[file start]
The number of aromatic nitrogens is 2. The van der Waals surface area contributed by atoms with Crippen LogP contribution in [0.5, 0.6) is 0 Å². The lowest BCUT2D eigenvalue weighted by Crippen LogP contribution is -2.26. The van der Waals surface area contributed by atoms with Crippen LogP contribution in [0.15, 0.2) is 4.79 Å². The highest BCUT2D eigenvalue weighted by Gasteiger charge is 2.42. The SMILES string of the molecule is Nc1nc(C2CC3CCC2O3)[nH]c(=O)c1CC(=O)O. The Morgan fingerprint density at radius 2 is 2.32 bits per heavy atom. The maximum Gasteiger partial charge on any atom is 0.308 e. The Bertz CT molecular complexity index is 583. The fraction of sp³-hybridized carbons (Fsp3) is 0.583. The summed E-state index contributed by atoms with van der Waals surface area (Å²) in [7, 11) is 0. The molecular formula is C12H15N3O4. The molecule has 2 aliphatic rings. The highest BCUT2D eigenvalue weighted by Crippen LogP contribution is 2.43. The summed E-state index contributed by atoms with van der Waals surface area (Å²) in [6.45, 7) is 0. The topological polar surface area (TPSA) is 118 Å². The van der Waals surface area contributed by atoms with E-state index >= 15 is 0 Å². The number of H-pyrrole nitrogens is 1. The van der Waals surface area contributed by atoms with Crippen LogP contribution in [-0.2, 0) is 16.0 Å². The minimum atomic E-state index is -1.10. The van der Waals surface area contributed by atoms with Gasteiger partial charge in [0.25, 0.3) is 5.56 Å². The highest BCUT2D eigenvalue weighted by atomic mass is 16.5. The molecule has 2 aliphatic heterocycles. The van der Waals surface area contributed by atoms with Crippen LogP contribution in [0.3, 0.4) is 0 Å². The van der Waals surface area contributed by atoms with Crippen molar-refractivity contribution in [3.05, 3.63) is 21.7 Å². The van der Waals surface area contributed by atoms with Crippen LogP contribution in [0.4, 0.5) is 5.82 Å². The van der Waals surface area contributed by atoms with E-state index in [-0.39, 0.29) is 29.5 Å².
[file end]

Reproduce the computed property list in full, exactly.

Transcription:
The number of aromatic nitrogens is 2. The van der Waals surface area contributed by atoms with Crippen LogP contribution in [0.5, 0.6) is 0 Å². The lowest BCUT2D eigenvalue weighted by Crippen LogP contribution is -2.26. The van der Waals surface area contributed by atoms with Crippen LogP contribution in [0.15, 0.2) is 4.79 Å². The highest BCUT2D eigenvalue weighted by Gasteiger charge is 2.42. The SMILES string of the molecule is Nc1nc(C2CC3CCC2O3)[nH]c(=O)c1CC(=O)O. The Morgan fingerprint density at radius 2 is 2.32 bits per heavy atom. The maximum Gasteiger partial charge on any atom is 0.308 e. The Bertz CT molecular complexity index is 583. The fraction of sp³-hybridized carbons (Fsp3) is 0.583. The summed E-state index contributed by atoms with van der Waals surface area (Å²) in [7, 11) is 0. The molecular formula is C12H15N3O4. The molecule has 2 aliphatic rings. The highest BCUT2D eigenvalue weighted by Crippen LogP contribution is 2.43. The summed E-state index contributed by atoms with van der Waals surface area (Å²) in [6.45, 7) is 0. The topological polar surface area (TPSA) is 118 Å². The van der Waals surface area contributed by atoms with E-state index >= 15 is 0 Å². The number of H-pyrrole nitrogens is 1. The van der Waals surface area contributed by atoms with Crippen LogP contribution in [-0.2, 0) is 16.0 Å². The minimum atomic E-state index is -1.10. The van der Waals surface area contributed by atoms with Gasteiger partial charge in [0.25, 0.3) is 5.56 Å². The highest BCUT2D eigenvalue weighted by atomic mass is 16.5. The molecule has 2 aliphatic heterocycles. The van der Waals surface area contributed by atoms with Crippen LogP contribution in [0.3, 0.4) is 0 Å². The van der Waals surface area contributed by atoms with Crippen molar-refractivity contribution in [3.05, 3.63) is 21.7 Å². The van der Waals surface area contributed by atoms with Crippen LogP contribution in [0.4, 0.5) is 5.82 Å². The van der Waals surface area contributed by atoms with E-state index in [-0.39, 0.29) is 29.5 Å².